Arterial Biology for the Investigation of the Treatment Effects of Reducing Cholesterol 6–HDL and LDL Treatment Strategies - ARBITER 6-HALTS
The goal of this trial was to compare treatment with niacin compared with ezetimibe among patients with coronary heart disease (CHD).
Niacin would be more effective in reducing carotid intima-media thickness.
Patients Enrolled: 208
Mean Follow Up: 14 months
Mean Patient Age: 64 years
- Patients with CHD or CHD risk equivalent (diabetes, 10-year Framingham risk score >20%, or a calcium score >200 for women or >400 for men)
- On statin monotherapy with LDL cholesterol <100 mg/dl and HDL cholesterol <55 mg/dl for women or <50 mg/dl for men
- Between group difference in mean common carotid intima-media thickness at 14 months
- Change in lipids
- Major adverse cardiovascular events (death, myocardial infarction, revascularization, or admission to the hospital for acute coronary syndrome)
- Discontinuation of study drug due to adverse event
- Health-related quality of life
Patients with CHD or CHD risk equivalent were randomized to extended-release niacin 2000 mg daily (n = 97) versus ezetimibe 10 mg daily (n = 111).
At baseline in the niacin group, the use of aspirin was 97%, beta-blocker was 71%, clopidogrel was 32%, angiotensin-converting enzyme inhibitor was 63%, simvastatin was 54%, and atorvastatin was 40%.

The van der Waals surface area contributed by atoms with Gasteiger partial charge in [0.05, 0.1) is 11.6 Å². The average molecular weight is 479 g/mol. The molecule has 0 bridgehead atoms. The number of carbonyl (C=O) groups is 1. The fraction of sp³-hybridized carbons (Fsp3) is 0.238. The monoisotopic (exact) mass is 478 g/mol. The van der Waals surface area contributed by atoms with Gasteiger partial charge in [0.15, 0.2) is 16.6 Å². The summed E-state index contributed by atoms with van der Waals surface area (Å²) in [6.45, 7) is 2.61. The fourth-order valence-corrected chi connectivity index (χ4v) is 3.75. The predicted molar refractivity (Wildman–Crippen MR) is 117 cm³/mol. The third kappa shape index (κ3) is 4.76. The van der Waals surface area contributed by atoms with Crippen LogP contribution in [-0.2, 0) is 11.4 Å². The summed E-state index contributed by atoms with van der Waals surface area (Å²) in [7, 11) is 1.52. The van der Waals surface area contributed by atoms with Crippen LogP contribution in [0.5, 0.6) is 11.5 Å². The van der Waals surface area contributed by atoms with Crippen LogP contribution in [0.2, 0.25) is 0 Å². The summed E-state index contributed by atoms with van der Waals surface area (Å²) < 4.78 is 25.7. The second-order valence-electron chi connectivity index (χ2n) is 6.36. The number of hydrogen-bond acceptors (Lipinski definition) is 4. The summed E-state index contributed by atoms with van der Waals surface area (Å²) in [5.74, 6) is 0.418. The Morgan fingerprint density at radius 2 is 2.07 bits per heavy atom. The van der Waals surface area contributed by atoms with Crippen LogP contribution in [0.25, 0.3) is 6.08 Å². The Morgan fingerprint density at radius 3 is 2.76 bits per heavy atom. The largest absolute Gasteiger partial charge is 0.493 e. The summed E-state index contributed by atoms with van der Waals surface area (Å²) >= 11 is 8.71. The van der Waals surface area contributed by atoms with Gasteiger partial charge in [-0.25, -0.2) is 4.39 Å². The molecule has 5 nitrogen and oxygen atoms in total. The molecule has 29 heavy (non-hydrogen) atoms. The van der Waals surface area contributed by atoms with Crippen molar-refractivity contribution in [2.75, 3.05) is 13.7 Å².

Overall, 208 patients were randomized. There was no difference in baseline characteristics between the treatment arms. In the niacin group, the mean age was 64 years, 22% were women, 32% had diabetes, and duration of statin use was 5.2 years.
Total cholesterol was 146 versus 147 mg/dl, low-density lipoprotein (LDL) cholesterol was 81 versus 84 mg/dl, and high-density lipoprotein (HDL) cholesterol was 43 versus 43 mg/dl, respectively for niacin versus ezetimibe.
The primary outcome, change in mean carotid intima-media thickness, was -0.0142 mm in the niacin group versus -0.0007 mm in the ezetimibe group (p = 0.003).
The change in LDL cholesterol was -10.0 mg/dl versus -17.6 mg/dl (p = 0.01), whereas the change in HDL cholesterol was 7.5 mg/dl versus -2.8 mg/dl (p < 0.001), respectively.
Major adverse cardiac events were 1% for niacin versus 5% for ezetimibe (p = 0.04). Among patients who withdrew from the study, the cause was due to adverse drug effect in 62% of the niacin group versus 33% of the ezetimibe group (p = 0.12); adherence was 88% versus 95% (p < 0.001), respectively.
Among CHD patients on statin therapy, with LDL cholesterol <100 mg/dl and HDL cholesterol <50 mg/dl for men or <55 mg/dl for women, the use of extended-release niacin was beneficial. This agent was superior to ezetimibe in reducing mean carotid intima-media thickness, and raising HDL cholesterol. Adverse drug effects were numerically higher and adherence was lower in the niacin group.
While these results are promising by showing a positive effect on a surrogate outcome, the clinical effects and safety profile of extended-release niacin will need to be more carefully studied in properly powered clinical trials.
Taylor AJ, Villines TC, Stanek EJ, et al. Extended-release niacin or ezetimibe and carotid intima-media thickness. N Engl J Med 2009;Nov 15:[Epub ahead of print].
Presented by Dr. Allen J. Taylor at the American Heart Association Scientific Sessions, Orlando, FL, November 16, 2009.
Keywords: Cholesterol, Carotid Intima-Media Thickness, Hyperlipidemias, Azetidines, Hydroxymethylglutaryl-CoA Reductase Inhibitors, Coronary Disease, Niacin, Hypercholesterolemia, Diabetes Mellitus
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